Although the U.S. bishops' spring assembly in Baltimore was mostly devoted to responding to the sexual abuse crisis in the church, the bishops also considered something described as the second-most important issue currently facing U.S. church leaders: How to get religiously unaffiliated, or "nones," particularly young people, back to the Catholic Church.
This is a top priority for our church, said Auxiliary Bishop Robert E. Barron of Los Angeles, chairman of the bishops' Committee on Evangelization and Catechesis, who is known for his website, "Word on Fire," and for hosting the documentary series "Catholicism."
In a June 11 presentation, the bishop said a group of experts who've examined why young people are leaving the faith in increasing numbers recently spoke with his committee about this and will share their findings during a lunch presentation at the bishops' fall assembly in Baltimore.
"How many are leaving? The short answer is: a lot," the bishop said, noting the sobering statistic he said many in the room probably were aware of -- that 50% of Catholics 30 years old and younger have left the church.
"Half the kids that we baptized and confirmed in the last 30 years are now ex-Catholics or unaffiliated," he said, and "one out of six millennials in the U.S. is now a former Catholic."
Another statistic that particularly affects him is this: "For every one person joining our church today, 6.45 are leaving" and most are leaving at young ages, primarily before age 23. The median age of those who leave is 13.
"Where are they going?" he asked, and in response to his own question, he again gave a short answer: They're "becoming nones" although some, in much smaller percentages, join other mainstream religions or evangelical churches.
Bishop Barron said church leaders don't need to speculate about why people are leaving because there are plenty of studies and surveys that answer this. The No. 1 reason, he said, is that they simply no longer believe the church's teachings, primarily its doctrinal beliefs.
In his opinion, he said, this is "a bitter fruit of the dumbing-down of our faith" as it has been presented in catechesis and apologetics.
Other reasons he said young people are leaving have to do with relativism, science and the church's teachings on sexuality.
The bishop's hope, in this environment, is that the young, religiously unaffiliated can still be reached because as he put it, most have drifted away versus storming away from the faith. "We're not up against a fierce opponent at every turn," he said, adding: "Most are ambivalent to religion rather than hostile to it."
He also mentioned what he called the "Jordan Peterson phenomenon," which he prefaced by saying, "Please don't take this as a one-sided endorsement" of the Canadian psychology professor and author who is popular on social media.
"He speaks at a very high level about serious things and big ideas," Bishop Barron said, noting Peterson's current YouTube talks on the Bible. He said the fact that millions of young people, young men in particular, are watching this speaker talk about "our book, the Bible" is worth reflecting on and is a sign of hope.
Not everyone on Catholic social media agreed with this point. Some questioned how the bishop could present a speaker who has stirred controversy with his complaints against political correctness as a model, while others called him an example of someone who takes on the big questions.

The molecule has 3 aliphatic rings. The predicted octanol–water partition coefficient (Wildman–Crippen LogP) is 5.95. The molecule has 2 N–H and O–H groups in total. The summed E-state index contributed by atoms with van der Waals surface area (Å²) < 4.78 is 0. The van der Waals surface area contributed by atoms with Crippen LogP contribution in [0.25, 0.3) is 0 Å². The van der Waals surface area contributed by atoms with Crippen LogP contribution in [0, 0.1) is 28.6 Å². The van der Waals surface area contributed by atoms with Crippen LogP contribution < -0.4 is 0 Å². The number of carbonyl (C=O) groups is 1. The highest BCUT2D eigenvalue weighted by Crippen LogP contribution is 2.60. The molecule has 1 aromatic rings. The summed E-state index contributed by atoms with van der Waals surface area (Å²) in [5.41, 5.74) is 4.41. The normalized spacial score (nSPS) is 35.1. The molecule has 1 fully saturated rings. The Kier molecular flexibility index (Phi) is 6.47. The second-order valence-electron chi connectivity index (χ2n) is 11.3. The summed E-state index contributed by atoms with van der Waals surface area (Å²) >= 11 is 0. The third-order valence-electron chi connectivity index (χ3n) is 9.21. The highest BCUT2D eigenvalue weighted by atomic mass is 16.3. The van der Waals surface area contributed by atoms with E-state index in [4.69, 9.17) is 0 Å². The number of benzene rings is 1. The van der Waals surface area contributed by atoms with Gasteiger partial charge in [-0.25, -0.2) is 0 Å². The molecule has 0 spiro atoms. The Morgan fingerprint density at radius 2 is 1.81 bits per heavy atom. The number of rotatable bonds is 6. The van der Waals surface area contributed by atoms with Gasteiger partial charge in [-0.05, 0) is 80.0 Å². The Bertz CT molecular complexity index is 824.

Bishop Barron was asked in a June 12 news conference how he would respond to critics of his Peterson reference. He said he does not fully agree with everything Peterson says, but he thinks that what he is doing -- "speaking about big ideas" -- and the huge fan base that follows him can't be ignored.
"We should be able to speak about the Bible in a way that people would want to hear" is the message he said he was trying to get across to the bishops.
The other examples Bishop Barron pointed to as signs of hope were Catholic campus missionary groups, like the Fellowship of Catholic University Students, or FOCUS, that are "getting traction with young people."
He also said the amount of engagement about social media in religion is a good thing, even those angry about religion. He said he was recently part of an "AMA" (Ask Me Anything) feature on Reddit, an internet news aggregator, where he said he was a Catholic bishop who loved to talk with atheists and ended up with more than 12,000 questions in under an hour.
In the discussion period after his Baltimore presentation, several bishops agreed with his analysis and one bishop asked for clarification and spelling of Reddit.
Bishop Christopher J. Coyne of Burlington, Vermont, said it was "wonderful that we're talking about this issue and I think we need to make it front and center at all of our gatherings." He said he hoped the discussion on the topic at the bishops' fall meeting also would examine cultural and sociological issues influencing young people to leave the church.
For example, he said the "paradigm of parish membership" does not work for millennials since many of them move so frequently, and this also applies to society in general where so many no longer join communities which leads to isolation and loneliness.
In response, Bishop Barron said young people who are leaving can be reached in a broader sense through social media.
"We have to go get them and we do have the means to do that through social media -- with all of its negativity."
He said the paradox is that social media can also lead to further isolation because people are connected only though their screens, but at this point in time, he said using it as "an evangelical tool is required now, given the fact that people aren't going to come to our institutions."